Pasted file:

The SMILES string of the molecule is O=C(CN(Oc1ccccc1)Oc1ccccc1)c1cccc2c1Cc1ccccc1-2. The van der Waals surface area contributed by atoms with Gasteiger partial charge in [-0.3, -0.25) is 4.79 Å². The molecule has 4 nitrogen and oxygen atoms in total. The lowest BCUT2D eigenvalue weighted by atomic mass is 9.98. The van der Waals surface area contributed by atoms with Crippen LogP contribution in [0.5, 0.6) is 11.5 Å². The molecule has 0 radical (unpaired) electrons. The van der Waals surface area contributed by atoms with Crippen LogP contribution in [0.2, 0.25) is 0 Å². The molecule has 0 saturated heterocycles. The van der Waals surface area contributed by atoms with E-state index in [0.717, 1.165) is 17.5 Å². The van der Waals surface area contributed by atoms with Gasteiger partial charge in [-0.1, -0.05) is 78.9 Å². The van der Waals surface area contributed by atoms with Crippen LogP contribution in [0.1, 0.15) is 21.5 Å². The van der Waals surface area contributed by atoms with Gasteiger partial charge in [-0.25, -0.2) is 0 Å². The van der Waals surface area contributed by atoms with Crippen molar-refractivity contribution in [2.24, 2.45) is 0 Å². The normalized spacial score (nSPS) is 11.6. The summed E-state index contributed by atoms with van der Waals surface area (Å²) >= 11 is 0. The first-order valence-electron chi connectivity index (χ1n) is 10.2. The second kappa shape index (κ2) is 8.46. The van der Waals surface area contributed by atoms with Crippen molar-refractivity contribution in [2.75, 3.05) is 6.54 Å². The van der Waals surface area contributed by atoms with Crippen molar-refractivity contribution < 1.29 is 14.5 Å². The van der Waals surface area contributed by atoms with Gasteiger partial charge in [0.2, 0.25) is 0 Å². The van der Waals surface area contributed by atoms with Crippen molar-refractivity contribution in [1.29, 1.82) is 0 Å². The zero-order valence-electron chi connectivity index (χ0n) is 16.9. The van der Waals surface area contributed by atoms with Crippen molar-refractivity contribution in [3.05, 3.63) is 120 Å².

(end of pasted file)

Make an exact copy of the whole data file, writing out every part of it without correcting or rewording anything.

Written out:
The SMILES string of the molecule is O=C(CN(Oc1ccccc1)Oc1ccccc1)c1cccc2c1Cc1ccccc1-2. The van der Waals surface area contributed by atoms with Gasteiger partial charge in [-0.3, -0.25) is 4.79 Å². The molecule has 4 nitrogen and oxygen atoms in total. The lowest BCUT2D eigenvalue weighted by atomic mass is 9.98. The van der Waals surface area contributed by atoms with Crippen LogP contribution in [0.5, 0.6) is 11.5 Å². The molecule has 0 radical (unpaired) electrons. The van der Waals surface area contributed by atoms with Crippen LogP contribution in [0.2, 0.25) is 0 Å². The molecule has 0 saturated heterocycles. The van der Waals surface area contributed by atoms with E-state index in [0.717, 1.165) is 17.5 Å². The van der Waals surface area contributed by atoms with Gasteiger partial charge in [-0.1, -0.05) is 78.9 Å². The van der Waals surface area contributed by atoms with Crippen LogP contribution in [0.1, 0.15) is 21.5 Å². The van der Waals surface area contributed by atoms with Gasteiger partial charge in [-0.25, -0.2) is 0 Å². The van der Waals surface area contributed by atoms with Crippen molar-refractivity contribution in [2.24, 2.45) is 0 Å². The normalized spacial score (nSPS) is 11.6. The summed E-state index contributed by atoms with van der Waals surface area (Å²) >= 11 is 0. The first-order valence-electron chi connectivity index (χ1n) is 10.2. The second kappa shape index (κ2) is 8.46. The van der Waals surface area contributed by atoms with Crippen molar-refractivity contribution in [2.75, 3.05) is 6.54 Å². The van der Waals surface area contributed by atoms with Crippen molar-refractivity contribution < 1.29 is 14.5 Å². The van der Waals surface area contributed by atoms with Gasteiger partial charge in [0.2, 0.25) is 0 Å². The van der Waals surface area contributed by atoms with Crippen molar-refractivity contribution in [1.29, 1.82) is 0 Å². The zero-order valence-electron chi connectivity index (χ0n) is 16.9. The van der Waals surface area contributed by atoms with Crippen molar-refractivity contribution in [3.05, 3.63) is 120 Å².